Dave (4:36): Right, yeah. Well, let’s get into it. So, you founded and conduct the, uh, Awesome Orchestra, maybe you could kind of explain a little more about it, the idea behind it all?
David (4:45): So, Awesome Orchestra Collective is a fiscally-sponsored nonprofit group, uh, based here in Oakland and our mission is to create orchestral adventures that are accessible to our communities. Our vision is to sort of create a new model for orchestras to represent, serve, and inspire the communities. The idea is that we do that through playing in adventurous places, not playing in traditional places. You know, in BART stations, parks, libraries – playing all over the Bay Area, so there’s no auditions. People show up and what we do is we have these open reading sessions – we call them just open sessions. We usually do one a month, this is in pre-COVID times. It’s for a couple hours, at, you know, some publicly accessible place, usually kind of fun and funky and cool where there’s foot traffic and players sign up on a google form, we just ask them to bring an instrument and a music stand if they have it. They look at the music ahead of time, sometimes they are sight reading, sometimes they already know the piece, and it’s this sort of, uh, family friendly block party-type flashmob pop pickup sort of group.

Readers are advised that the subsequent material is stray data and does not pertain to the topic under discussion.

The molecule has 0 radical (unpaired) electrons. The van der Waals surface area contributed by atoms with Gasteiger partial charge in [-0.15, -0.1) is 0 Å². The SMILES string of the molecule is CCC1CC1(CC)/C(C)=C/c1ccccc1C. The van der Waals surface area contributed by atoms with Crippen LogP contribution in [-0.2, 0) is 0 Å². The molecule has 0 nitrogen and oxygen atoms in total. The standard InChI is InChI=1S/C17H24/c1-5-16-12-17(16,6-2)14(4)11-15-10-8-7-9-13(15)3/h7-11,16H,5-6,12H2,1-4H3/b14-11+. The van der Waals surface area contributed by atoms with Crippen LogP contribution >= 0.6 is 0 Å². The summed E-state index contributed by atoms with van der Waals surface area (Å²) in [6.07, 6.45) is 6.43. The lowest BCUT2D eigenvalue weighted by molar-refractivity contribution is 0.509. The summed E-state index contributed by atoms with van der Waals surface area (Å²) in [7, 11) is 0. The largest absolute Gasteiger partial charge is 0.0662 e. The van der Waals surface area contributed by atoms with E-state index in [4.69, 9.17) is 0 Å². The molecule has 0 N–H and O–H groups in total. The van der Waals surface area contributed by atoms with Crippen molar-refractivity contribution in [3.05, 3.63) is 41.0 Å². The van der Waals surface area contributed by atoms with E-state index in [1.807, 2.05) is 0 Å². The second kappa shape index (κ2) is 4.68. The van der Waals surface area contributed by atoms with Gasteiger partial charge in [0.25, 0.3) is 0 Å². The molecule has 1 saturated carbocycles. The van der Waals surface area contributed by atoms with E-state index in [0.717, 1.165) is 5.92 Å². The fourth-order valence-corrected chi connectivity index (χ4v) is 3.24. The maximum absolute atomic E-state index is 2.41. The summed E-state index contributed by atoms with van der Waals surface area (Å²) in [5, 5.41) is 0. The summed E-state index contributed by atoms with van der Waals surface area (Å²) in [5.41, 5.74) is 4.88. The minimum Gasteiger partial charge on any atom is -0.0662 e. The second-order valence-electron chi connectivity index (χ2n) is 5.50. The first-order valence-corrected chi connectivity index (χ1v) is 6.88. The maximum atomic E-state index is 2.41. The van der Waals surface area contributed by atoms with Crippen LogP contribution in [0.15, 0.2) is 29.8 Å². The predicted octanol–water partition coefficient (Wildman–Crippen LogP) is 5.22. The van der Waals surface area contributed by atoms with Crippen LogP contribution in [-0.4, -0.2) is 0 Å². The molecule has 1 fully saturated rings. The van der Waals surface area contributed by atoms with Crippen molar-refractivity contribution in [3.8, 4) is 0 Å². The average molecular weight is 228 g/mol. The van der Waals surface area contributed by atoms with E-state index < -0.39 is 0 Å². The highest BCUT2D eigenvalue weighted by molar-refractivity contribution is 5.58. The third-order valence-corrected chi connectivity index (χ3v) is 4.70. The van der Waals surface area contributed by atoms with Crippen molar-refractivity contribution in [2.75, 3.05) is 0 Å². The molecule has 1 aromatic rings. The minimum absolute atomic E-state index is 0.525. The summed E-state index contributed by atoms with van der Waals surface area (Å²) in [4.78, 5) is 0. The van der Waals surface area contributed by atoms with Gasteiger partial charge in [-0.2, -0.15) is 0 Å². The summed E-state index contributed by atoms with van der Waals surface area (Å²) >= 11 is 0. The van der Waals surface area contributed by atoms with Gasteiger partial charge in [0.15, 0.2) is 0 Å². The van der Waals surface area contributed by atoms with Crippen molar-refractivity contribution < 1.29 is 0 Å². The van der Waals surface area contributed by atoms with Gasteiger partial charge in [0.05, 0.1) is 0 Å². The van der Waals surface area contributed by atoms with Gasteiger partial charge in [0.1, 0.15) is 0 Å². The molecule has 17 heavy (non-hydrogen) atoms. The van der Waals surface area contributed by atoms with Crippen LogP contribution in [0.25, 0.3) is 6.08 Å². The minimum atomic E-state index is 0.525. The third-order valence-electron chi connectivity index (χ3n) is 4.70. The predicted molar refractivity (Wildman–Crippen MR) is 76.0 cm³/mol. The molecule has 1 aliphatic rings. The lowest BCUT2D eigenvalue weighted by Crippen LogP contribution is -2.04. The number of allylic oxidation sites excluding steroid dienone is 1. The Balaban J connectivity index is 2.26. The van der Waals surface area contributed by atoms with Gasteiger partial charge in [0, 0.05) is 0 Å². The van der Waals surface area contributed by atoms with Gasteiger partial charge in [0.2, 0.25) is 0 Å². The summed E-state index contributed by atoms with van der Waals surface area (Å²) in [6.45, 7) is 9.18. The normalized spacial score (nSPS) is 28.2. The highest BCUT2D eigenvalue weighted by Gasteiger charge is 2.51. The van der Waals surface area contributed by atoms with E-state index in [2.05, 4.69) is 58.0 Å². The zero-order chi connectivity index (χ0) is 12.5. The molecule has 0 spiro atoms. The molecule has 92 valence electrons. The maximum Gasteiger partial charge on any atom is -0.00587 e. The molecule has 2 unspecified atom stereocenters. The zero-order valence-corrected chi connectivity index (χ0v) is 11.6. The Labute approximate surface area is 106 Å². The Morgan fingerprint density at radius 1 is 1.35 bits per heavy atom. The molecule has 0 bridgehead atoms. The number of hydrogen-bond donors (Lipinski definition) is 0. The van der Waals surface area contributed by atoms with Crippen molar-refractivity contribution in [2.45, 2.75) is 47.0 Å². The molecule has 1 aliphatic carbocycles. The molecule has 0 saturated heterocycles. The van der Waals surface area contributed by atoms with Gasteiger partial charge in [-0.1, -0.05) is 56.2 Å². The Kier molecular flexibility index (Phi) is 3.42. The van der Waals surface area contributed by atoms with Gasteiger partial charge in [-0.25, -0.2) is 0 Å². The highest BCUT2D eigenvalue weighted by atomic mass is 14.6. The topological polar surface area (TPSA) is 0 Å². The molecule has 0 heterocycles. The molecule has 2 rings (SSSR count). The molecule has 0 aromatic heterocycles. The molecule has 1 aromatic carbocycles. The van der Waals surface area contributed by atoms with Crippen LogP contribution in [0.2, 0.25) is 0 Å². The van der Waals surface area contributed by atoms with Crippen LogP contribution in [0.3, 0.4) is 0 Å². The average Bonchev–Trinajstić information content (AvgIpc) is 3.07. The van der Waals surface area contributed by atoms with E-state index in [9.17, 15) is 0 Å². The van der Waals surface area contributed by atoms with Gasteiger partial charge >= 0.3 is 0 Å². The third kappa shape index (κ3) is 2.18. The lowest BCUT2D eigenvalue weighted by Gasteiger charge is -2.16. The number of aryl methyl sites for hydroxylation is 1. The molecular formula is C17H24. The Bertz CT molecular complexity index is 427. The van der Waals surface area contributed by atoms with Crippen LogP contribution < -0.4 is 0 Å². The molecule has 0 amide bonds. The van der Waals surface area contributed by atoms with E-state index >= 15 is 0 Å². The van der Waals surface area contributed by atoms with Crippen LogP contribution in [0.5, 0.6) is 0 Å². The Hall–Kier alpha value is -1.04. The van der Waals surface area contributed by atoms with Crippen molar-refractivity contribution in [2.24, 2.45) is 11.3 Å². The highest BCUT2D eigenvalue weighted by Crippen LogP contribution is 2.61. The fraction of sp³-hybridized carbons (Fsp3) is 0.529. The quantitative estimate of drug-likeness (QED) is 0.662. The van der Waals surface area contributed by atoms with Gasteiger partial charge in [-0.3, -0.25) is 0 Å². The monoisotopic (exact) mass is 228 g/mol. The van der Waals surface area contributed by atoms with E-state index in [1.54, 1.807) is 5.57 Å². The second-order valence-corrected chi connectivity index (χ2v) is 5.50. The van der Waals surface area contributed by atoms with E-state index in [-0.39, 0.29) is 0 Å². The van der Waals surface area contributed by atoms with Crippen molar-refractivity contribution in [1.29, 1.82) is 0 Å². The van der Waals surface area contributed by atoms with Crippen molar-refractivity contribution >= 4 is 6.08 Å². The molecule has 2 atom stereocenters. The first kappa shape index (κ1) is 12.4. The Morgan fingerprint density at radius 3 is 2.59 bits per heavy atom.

Dave (6:00): (laughs)
David (6:05): It’s a lot of different things to a lot of different people. It’s all about making an accessible… traditionally, there’s a lot of systemic gatekeeping that’s been classist, racist, sexist, homophobic, all sorts of stuff, and taking this art form and just-just blowing it up for as many people as possible.
Dave (6:26): Like you say, orchestras have kind of been confined to symphonies, symphony halls, prestigious events, so what you’re doing… You talk about performing like BART stations and in parks and in kind of these non-traditional spaces, it’s a revolutionary idea from my point of view, which is great. How have things kind of evolved over the years, you know, when you started it did you have one idea about how it might go down and has that changed?